Bell had begun experimenting with electricity and sound when he was eighteen years old. At that time he invented what he called his "harmonic telegraph." This electrical machine could send and receive "beeps" and other sounds over a wire.
But it was not until March tenth, eighteen seventy-six that Bell was able to send the human voice over a wire. That moment is famous. Alexander Graham Bell was in one room. His assistant, Thomas Watson, was in another. The inventor said into the device, "Mister Watson, come here. I want to see you." Watson heard him clearly. The telephone was born. Bell was twenty-nine years old.
Bell Telephone Company made Alexander Graham Bell a rich man. But he spent his whole life continuing to study and invent. Bell experimented with devices that could find bullets and other metal in the body. He developed a machine to aid breathing. He was also interested in vehicles that could move in air and on water. Alexander Graham Bell died in Nova Scotia, Canada, in nineteen twenty-two. He was seventy-five.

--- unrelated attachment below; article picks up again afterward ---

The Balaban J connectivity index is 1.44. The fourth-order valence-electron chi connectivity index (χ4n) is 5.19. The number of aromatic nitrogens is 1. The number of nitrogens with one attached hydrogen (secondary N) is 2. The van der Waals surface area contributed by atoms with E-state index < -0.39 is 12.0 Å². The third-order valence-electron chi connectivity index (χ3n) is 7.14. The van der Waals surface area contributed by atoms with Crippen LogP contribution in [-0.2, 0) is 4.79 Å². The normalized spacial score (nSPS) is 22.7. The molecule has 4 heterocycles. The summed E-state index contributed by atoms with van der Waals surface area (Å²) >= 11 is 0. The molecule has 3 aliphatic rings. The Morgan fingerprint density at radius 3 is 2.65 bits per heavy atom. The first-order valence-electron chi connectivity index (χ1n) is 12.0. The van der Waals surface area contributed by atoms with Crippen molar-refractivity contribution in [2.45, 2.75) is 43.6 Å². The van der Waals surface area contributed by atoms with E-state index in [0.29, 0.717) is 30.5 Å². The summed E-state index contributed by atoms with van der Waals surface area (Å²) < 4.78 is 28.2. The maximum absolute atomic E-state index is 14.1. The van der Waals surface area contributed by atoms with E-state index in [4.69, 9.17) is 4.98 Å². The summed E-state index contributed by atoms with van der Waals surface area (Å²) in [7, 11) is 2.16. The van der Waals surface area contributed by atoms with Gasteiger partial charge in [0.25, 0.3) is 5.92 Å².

Celebrated performer Lena Horne died Sunday at a hospital in New York City. The singing star broke racial barriers in movies and live theater. In the nineteen forties, she was the first black woman to sign a long-term agreement with a major Hollywood movie studio. The deal included a famous agreement. It said she would never have to play a maid.
Faith Lapidus has more on Lena Horne, her music and her rich life.
Lena Horne was born in nineteen seventeen in Brooklyn, New York. She was the great-granddaughter of a freed slave. Her mother was an actress. Lena's grandmother helped raise her. Her grandmother was a social worker and an activist for women's voting rights.